History of Idaho, Gem of the Mountains, Volume 2, by James H. Hawley
S. J. Clarke Publishing Co, 1920, Page 384-387

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Hon. Albert Bartlett Moss, founder of the town of Payette, was in many other ways closely associated with the history of Idaho, particularly in shaping its political development and in promoting those interests which and to do with the upbuilding of the commonwealth and the upholding of high civic ideals. He was born in Belvidere, Illinois, November 29, 1849, and there acquired his early education, but throughout his life he was a close student of men and events and learned many valuable lessons in the school of experience. At the outbreak of the Civil war he enlisted in the Drum Corps and in the battle of Shiloh sustained wounds which compelled his father to take him home as soon as he could locate him. His eldest brother, James Moss, was a captain in Company B, of the Fifty-eighth Illinois Volunteers and lost his life in the memorable engagement at the Red river crossing in Louisiana, where his valor won him distinction.

Albert Bartlett Moss was thirty-two years of age when in 1881 he arrived in the Payette valley of Idaho, where he took a contract with the Oregon Short Line Railroad for getting out two hundred and fifty thousand railroad ties. In order to accomplish this he had to build roads and bridges to Long Valley, where the timber was located. He employed eight hundred and twenty-seven men and the following year floated the ties down the river. The same year he and a brother established a store at Payette as a supply camp of the Oregon Short Line Railroad material, and by the end of that year they were employing over one hundred men. Deciding that there were excellent opportunities for the young men who would join his fortunes to those of Payette, Mr. Moss remained here and for years owned and conducted important business interests which constituted a most potent element in the development of the city. He was at the head of the Moss mercantile establishment, one of the most modern department stores of the west. With the settlement of the district his business rapidly developed until it had reached mammoth proportions, and Mr. Moss not only gave his time and attention to the upbuilding of an immense mercantile trade but also became actively interested in banking. He likewise fostered horticulture and in many ways promoted the welfare of Payette, the county and the state. In a business way he recognized opportunities that others passed heedlessly by and his enterprise and progressiveness brought him to the front as a leader in the substantial development of this section of the country. His efforts, too, brought to him the just rewards of labor and he became one of the men of affluence in his section of the state.

At the same time Mr. Moss was a leader in shaping public thought and action and became a potent force in political circles. He attended many of the state conventions of the republican party and in 1898 was nominated for the office of governor but without his solicitation. He had no chance to win against the populist-democratic-silver republican combination yet he made a remarkable campaign and was defeated by less than thirty-two hundred votes in a state that had given an enormous majority for a ticket of that kind two years before. The campaign promoted by Mr. Moss and his associates on the ticket paved the way for republican success two years later. In the midst of his political and commercial activity Mr. Moss found time to serve the people of Payette in various honorable but unremunerative positions and he was for a considerable period a member of the board of directors of the Blackfoot Insane Asylum. He gave liberally of his time, his effort and his means for the upbuilding of the state and the advancement of public welfare. At the same time he closely studied business conditions and that he had a comprehensive and masterful view of the situation was indicated in an excellent paper on the benefits of organization which he read before the Idaho Hardware and Implement Dealers' Association at its annual convention. He had the keenest interest in the welfare and development of Payette and did everything in his power to promote a beautiful city, planting many of the shade trees that add so much now to its attractiveness and loveliness.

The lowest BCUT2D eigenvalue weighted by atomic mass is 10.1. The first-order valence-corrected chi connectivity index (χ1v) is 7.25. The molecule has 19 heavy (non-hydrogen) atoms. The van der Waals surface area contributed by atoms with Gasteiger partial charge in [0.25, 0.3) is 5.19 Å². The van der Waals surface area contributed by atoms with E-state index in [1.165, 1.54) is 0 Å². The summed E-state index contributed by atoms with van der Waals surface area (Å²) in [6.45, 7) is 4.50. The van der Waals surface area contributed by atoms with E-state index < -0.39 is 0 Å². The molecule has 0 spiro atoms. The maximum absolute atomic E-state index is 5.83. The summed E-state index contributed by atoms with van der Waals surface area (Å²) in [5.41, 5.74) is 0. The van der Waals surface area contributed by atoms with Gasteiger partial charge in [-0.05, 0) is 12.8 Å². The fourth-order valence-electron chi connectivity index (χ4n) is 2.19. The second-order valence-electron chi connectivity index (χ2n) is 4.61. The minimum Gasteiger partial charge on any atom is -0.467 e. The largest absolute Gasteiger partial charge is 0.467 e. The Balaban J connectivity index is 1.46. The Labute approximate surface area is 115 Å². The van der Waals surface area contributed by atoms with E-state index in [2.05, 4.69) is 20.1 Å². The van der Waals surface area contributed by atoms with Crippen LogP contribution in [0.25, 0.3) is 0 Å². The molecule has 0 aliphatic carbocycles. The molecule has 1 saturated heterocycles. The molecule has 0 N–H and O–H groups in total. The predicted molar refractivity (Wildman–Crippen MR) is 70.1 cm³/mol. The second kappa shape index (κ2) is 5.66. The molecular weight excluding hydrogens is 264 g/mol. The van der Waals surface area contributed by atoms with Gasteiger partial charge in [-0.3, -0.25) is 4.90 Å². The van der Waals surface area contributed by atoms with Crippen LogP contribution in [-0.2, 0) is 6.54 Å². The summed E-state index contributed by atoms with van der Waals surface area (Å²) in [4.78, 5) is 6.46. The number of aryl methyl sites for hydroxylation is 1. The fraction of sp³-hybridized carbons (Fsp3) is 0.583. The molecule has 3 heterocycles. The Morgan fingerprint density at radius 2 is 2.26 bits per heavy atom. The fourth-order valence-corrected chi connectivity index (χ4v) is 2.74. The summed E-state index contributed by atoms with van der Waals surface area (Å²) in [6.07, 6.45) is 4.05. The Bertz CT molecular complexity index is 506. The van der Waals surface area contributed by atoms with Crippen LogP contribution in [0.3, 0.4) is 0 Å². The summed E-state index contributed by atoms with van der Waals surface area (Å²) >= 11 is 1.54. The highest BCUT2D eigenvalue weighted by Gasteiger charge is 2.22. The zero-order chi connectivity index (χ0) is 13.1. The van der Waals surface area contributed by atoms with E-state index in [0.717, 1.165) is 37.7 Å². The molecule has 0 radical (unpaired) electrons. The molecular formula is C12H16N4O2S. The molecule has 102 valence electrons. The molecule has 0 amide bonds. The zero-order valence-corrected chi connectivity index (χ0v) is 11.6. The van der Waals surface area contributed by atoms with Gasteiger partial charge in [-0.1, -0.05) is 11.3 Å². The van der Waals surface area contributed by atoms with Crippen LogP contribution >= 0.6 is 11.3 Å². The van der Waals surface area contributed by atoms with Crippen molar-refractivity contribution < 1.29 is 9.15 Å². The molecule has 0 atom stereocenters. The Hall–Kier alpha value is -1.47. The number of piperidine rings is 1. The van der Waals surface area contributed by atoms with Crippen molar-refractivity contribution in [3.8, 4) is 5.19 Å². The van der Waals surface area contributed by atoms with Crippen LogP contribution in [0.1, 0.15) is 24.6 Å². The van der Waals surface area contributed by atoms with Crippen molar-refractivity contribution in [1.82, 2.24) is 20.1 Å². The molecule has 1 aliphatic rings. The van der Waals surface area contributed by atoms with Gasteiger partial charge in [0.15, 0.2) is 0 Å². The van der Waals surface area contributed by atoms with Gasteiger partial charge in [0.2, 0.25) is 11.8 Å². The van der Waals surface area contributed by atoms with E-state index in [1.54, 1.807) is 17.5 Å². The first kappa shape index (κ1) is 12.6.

It was on the 10th of March, 1881, that Mr. Moss was united in marriage to Miss Celia A. Mellor, who was born at Wethersfield, Illinois, a daughter of W. H. Mellor and Elizabeth (Scott) Mellor, the former a native of England and the latter of Scotland. Both are now deceased. To Mr. and Mrs. Moss were born the following children: Wentworth H., thirty-six years of age, was graduated from the West Point Military Academy in 1905, served in Philippines and on the Mexican border and after the entrance of America into the World war was identified with various training camps. Later he was assigned to duty at Washington, D. C., where he was connected with the port storage and embarkation service with the rank of lieutenant colonel. Albert Bartlett, thirty-four years of age, was the first white child born in Payette and is at present associated with his brother Frederick in the Moss Mercantile company, this being an active factor in the business life of his city. In 1907 he married Grace E. Zellar, of Kansas, whose parents were natives of Pennsylvania. They now have a family of three children, Helen E., Albert B. and Celia A., all attending school in Payette. Charles H., the next of the family, died at the age of five years. Frederick M., thirty years of age, is a graduate electrical engineer of the Washington State College at Pullman and for four years was with the Idaho Power & Light Company at Boise but at present is engaged in merchandising with his brother, Albert B. He was married in June, 1917, to Loretta Brennan, of Graceville, Minnesota, and they have one child, Dorothy J. William A., twenty-five years of age, while attending the agricultural college at Pullman, Washington, enlisted in the regular army and is a first lieutenant, having trained for the Intelligence Corps. He was an officer of the Twelfth Infantry and had fifty men under him ready for service when the armistice was signed. He was married March 31, 1918, to Doris Hudson, a native of Fresno, California, and a niece of Professor Holland, of Pullman College at Pullman, Washington, and a daughter of William Hudson. They have a daughter Sylvia, born May 7, 1919. Heber R., sixteen years of age, is now attending a private school in Philadelphia, Pennsylvania, possessing great musical talent which he is cultivating. Gertrude E. and Gilbert W. both died in infancy. All of the sons save Heber are graduates of the Payette high school and Albert B., Jr., was trained by his father in all the different lines of business in which he was engaged and at the time of his father's death returned to Payette from Portland, Oregon, where he was employed in a mercantile line, and is now associated with his brother Frederick in the business. He is also interested in the automobile business. The family is one of which the mother has every reason to be proud. The death of the husband and father occurred March 14, 1914. He left a record of successful business achievements, of great good accomplished in connection with the public life of his adopted city and state, while to his family he was largely the ideal husband and father, finding his greatest happiness in promoting the welfare of the members of his own household.